Judicial Management Council

For more than six decades, the judicial branch has benefitted from the guidance of its judicial management councils (JMCs), which are described as high-level management consultants to the supreme court.  Established in November 2012, the current JMC—which is the branch’s fifth—was conceived as a “forward-looking advisory body to deftly assist the chief justice and the supreme court in proactively identifying trends, potential crisis situations, and means to address them.”  The JMC’s first chair, then Chief Justice Ricky Polston, called the council the “headlights of the branch, shining a high beam toward the future.”

The JMC has 15 voting members: the chief justice and another justice, representatives from each level of court, and public members; the state courts administrator is a nonvoting member.  In addition, on a temporary, as-needed basis, the council invites others to participate as nonvoting members.  Meeting at least quarterly, the JMC has five areas of responsibility: to identify potential crisis situations affecting the branch and develop strategies for addressing them; to identify and evaluate information that will assist in improving the performance and effectiveness of the branch; to develop and monitor progress related to the branch’s long-range planning endeavors; to review the charges of the various court and Florida Bar commissions and committees, recommending consolidation or revision, and propose a method for coordinating the work of these bodies; and to address issues that the court brings to the council.  (See Rule 2.225, Florida Rules of Judicial Administration.)

The JMC was designed to function as a nimble body that can respond swiftly and dynamically to administrative issues the branch is facing.  This agility is achieved through the creation of workgroups, each of which is charged with specific tasks and usually sunsetted when its tasks are completed.  Initially, the chief justice created three workgroups: Performance; Education and Outreach; and Access to Justice.  The Performance Workgroup, after reviewing filing and disposition trends by case type and level of work, made recommendations to the court about how to meet future branch needs for uniform and consistent data reporting and analysis in some crucial performance areas.  The Education and Outreach Workgroup—which addressed issues relating to effective internal and external communication, public trust and confidence, and the use of clear, unified messages within and outside the judicial branch—updated the branch-wide communication plan; Delivering Our Message: Court Communication Plan for the Judicial Branch of Florida, January 2016PDF Download  was approved by the supreme court, and implementation began in January 2016.  The Access to Justice Workgroup began the development of interactive, web-based, guided Do-It-Yourself (“DIY”) interviews to facilitate self-represented litigants’ access to the courts.  This workgroup was sunset in 2020, at which time the Office of the State Courts Administrator in collaboration with the Florida Court Clerks and Comptrollers took over the continued development of DIY interviews.  Please see DIY Florida for more information.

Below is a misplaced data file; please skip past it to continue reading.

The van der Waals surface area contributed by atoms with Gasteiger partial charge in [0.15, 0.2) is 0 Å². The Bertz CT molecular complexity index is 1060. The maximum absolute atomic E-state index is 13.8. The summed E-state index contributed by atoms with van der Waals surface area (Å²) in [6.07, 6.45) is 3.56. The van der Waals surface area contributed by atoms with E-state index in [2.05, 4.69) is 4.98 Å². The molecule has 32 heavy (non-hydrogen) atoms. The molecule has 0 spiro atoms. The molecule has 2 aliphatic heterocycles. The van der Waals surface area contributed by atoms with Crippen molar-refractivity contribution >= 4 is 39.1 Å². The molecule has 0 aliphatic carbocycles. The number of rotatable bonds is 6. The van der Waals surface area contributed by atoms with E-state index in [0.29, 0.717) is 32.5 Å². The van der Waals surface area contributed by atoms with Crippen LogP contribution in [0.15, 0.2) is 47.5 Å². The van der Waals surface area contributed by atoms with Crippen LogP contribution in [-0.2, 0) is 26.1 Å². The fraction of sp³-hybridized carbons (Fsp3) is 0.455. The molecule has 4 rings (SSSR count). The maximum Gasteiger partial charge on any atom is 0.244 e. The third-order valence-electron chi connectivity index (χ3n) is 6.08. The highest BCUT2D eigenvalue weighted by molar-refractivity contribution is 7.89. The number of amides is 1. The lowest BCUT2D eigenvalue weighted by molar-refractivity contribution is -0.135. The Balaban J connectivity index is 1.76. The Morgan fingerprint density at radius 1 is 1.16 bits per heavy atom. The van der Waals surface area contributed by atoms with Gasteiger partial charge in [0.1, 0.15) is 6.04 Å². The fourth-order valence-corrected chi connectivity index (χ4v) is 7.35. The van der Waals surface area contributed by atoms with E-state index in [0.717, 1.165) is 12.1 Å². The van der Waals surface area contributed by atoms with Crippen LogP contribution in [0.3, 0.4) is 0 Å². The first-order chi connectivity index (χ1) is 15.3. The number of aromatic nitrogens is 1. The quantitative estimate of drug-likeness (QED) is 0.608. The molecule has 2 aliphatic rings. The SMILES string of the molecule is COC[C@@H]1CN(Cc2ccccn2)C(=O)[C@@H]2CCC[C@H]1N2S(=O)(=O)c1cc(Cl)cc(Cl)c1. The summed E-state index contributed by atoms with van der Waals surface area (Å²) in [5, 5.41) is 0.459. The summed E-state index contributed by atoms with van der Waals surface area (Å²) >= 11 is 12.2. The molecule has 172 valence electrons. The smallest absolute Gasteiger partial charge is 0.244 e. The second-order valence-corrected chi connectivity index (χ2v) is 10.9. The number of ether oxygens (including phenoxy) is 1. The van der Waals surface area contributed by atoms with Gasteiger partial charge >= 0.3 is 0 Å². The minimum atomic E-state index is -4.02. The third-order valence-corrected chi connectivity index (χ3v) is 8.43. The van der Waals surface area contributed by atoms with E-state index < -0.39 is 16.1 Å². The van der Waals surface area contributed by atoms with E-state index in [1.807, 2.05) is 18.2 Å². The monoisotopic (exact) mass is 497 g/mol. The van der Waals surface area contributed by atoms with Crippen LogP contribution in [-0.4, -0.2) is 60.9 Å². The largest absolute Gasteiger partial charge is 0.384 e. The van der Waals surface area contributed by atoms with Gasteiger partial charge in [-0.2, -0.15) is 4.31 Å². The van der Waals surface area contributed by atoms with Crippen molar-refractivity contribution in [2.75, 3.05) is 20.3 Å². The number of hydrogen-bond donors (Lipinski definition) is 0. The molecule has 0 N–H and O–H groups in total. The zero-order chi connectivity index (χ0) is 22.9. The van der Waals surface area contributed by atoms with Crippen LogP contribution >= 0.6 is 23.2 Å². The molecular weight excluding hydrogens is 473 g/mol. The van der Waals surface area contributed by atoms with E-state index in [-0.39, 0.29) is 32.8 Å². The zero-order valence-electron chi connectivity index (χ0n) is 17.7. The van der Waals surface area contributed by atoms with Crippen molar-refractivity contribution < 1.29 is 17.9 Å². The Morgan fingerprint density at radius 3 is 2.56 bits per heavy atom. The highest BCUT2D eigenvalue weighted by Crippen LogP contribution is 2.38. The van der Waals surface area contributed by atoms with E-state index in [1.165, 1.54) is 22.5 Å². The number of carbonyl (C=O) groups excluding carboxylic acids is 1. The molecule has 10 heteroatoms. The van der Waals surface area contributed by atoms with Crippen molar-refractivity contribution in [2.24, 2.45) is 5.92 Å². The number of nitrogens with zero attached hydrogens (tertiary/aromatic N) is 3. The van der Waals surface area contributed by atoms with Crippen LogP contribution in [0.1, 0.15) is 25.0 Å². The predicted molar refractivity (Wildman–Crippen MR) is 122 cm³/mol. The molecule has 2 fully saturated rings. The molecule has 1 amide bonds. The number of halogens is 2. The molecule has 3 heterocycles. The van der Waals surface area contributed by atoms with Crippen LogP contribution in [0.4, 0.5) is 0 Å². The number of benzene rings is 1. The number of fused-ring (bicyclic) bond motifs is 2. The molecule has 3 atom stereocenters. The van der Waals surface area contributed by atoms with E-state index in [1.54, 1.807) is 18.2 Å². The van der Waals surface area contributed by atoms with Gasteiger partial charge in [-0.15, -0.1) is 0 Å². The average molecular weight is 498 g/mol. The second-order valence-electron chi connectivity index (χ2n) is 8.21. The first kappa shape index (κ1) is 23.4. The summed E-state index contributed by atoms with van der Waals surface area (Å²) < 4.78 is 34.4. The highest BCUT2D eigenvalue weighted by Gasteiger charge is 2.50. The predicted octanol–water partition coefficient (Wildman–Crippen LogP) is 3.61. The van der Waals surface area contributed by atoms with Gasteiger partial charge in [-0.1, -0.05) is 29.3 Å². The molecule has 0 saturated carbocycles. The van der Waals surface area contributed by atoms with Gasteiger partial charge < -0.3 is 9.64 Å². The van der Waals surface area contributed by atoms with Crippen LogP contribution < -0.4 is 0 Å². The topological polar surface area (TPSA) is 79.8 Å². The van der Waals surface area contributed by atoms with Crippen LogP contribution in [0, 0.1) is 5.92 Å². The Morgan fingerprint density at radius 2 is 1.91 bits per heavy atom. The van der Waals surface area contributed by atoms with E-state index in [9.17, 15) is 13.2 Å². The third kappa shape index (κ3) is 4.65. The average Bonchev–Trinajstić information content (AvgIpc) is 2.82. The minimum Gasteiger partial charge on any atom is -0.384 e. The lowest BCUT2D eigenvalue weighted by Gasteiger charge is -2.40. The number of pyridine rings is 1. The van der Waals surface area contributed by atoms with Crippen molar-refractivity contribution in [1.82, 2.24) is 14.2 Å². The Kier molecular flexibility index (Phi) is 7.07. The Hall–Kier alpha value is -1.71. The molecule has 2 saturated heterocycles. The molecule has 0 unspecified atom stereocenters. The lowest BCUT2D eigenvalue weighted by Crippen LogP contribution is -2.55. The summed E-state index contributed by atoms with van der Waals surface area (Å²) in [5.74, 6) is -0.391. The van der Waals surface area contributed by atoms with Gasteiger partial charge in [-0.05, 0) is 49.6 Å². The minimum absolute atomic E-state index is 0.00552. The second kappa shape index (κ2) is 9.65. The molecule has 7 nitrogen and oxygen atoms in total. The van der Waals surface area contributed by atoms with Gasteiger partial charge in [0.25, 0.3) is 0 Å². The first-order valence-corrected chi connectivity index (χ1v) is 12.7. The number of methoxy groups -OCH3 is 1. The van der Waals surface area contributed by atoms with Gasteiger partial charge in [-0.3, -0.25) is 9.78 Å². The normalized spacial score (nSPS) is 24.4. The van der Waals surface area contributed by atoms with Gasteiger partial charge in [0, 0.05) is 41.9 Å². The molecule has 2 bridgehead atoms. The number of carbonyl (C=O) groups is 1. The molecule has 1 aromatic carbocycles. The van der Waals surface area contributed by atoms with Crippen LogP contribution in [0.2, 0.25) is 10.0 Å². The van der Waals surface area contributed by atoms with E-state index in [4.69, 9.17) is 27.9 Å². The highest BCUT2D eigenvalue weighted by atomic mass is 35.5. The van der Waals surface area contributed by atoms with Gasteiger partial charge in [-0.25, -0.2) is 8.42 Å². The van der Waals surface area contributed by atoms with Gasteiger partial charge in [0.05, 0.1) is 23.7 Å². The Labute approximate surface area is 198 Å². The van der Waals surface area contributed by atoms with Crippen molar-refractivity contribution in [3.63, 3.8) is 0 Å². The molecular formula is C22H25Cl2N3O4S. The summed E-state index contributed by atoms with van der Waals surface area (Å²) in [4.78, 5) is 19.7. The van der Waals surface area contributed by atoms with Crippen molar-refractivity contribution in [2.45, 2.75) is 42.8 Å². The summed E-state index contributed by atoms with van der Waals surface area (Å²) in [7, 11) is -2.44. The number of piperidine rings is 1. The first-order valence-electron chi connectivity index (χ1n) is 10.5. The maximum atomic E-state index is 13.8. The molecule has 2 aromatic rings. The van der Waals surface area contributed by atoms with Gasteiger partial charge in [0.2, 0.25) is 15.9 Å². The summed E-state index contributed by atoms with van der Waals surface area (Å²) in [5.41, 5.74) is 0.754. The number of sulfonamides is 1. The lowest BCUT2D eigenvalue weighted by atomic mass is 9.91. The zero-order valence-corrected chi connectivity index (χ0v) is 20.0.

In more recent years, JMC workgroups have been formed to address trial court security, guardianship, county court jurisdiction, court costs and fines, appellate review of county court decisions, and remote appearance.  Notable outcomes based on or informed by the work of these workgroups have included:

  • The implementation of enhanced trial court security measures, training, and coordination with law enforcement and other local security partners.
  • The creation of judicial training on guardianship and standardized guardianship forms for use by the public.
  • The development of an electronic system for the assessment of court costs and fines and training for users on the system. 
  • The increase of small claims jurisdiction in court rule from $5,000 to $8,000 and the adoption of legislation that increased county court jurisdiction to $30,000 beginning January 1, 2020 (will increase to $50,000 beginning January 1, 2023).  
  • The adoption of legislation that transferred circuit court authority to hear appeals from most county court final orders and judgments to the district courts of appeal beginning January 1, 2021.
  • The development of recommendations to more expansively employ remote technology for the conduct of court proceedings, which were ultimately addressed through rule amendments proposed by the Workgroup on Continuity of the Court Operations and Proceedings During and After COVID-19 in 2021 in Florida Supreme Court Case No. SC21-990.
  • The development of recommendations to implement differentiated case management in civil cases. In Florida Supreme Court Case No. SC22-122, the Court made a series of phased referrals for the refinement and study of the Workgroup’s proposals.

At this time, there are two active workgroups under the JMC: 1) the Workgroup on Judicial Practices in the Trial Courts and 2) the Workgroup on Access to Justice.

The JMC is also responsible for developing and monitoring the branch’s Long-Range Strategic Plan.  In the fall of 2021, the JMC made its latest updates to the plan, which were approved by the supreme court.  Implementation of the 2022-2027 Long-Range Strategic PlanPDF Download began in January 2022.

For more information about the branch’s management councils, please see the Short History of Florida State Courts System Processes, Programs, and Initiatives.

Last Modified: February 12, 2024